Anatomy of the Arm

by James Pickering, PhD

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    In this lecture we are going to look at the arm. So we are going to start off by looking at the arm in cross section and returning to the brachial fascia we spoke about. We will also look at how it forms the intermuscular septae. We will then look at the anterior compartment, the biceps brachii, brachialis and coracobrachialis muscles and some neurovascular relations in the anterior compartment. We will then look at the cubital fossa that lies directly anterior to the elbow joint, its boundaries and the contents and then we will finish by looking at the posterior compartment, specifically triceps brachii and again some neurovascular relations. So if we look at the compartments of the arm to start within, this is a section through the arm and we can see that we have got the humerus here and then lying anteriorly we have got this surface here where we have got a subcutaneous tissue and the superficial fascia and then we have got this line here that is running around the muscles and that is the brachial fascia. So we are going to look at that in a bit more detail. When looking at cross sections, it is important to realize as this diagram here indicates that we are actually looking at it from below. So here we are looking at it from below. So this is the medial aspect here, this is the lateral aspect, this is the posterior aspect and this is the anterior aspect. So the transverse section of the arm reveals the brachial fascia forms two muscular compartments. It does this by way of the lateral intermuscular septum and the medial intermuscular septum. So what we can see here is the humerus and then on the outside we have got the brachial fascia....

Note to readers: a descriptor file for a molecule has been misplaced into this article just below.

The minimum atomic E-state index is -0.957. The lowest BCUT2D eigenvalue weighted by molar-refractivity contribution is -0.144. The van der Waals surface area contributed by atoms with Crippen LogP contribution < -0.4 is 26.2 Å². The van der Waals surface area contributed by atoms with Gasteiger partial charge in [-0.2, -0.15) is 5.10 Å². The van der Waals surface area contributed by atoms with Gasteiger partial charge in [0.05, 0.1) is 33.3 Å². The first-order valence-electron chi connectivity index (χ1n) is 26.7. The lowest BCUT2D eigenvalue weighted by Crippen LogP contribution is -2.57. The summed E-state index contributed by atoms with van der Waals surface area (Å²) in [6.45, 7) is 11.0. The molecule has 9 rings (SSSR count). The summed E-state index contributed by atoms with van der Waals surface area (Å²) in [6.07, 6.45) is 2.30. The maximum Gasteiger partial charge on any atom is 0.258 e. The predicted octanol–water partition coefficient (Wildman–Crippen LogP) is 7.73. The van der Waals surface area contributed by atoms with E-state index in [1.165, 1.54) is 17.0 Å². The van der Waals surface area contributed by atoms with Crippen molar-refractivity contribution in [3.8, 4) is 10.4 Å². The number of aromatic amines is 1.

About the Lecture

    The lecture Anatomy of the Arm by James Pickering, PhD is from the course Upper Limb Anatomy. It contains the following chapters:

    • Arm in cross-section
    • Anterior compartment
    • Cubital fossa
    • Posterior compartment
    • Neurovasculature relations

    Included Quiz Questions

    1. Musculocutaneous
    2. Median
    3. Radial
    4. Ulnar
    5. Axillary
    1. It is innervated by the radial nerve
    2. Its long head originates from the supraglenoid tubercle of the scapula
    3. It attaches to the radial tuberosity of the radius
    4. It is involved in supination of the forearm
    5. Can flex the forearm at the elbow joint

    Author of lecture Anatomy of the Arm

     James Pickering, PhD

    James Pickering, PhD

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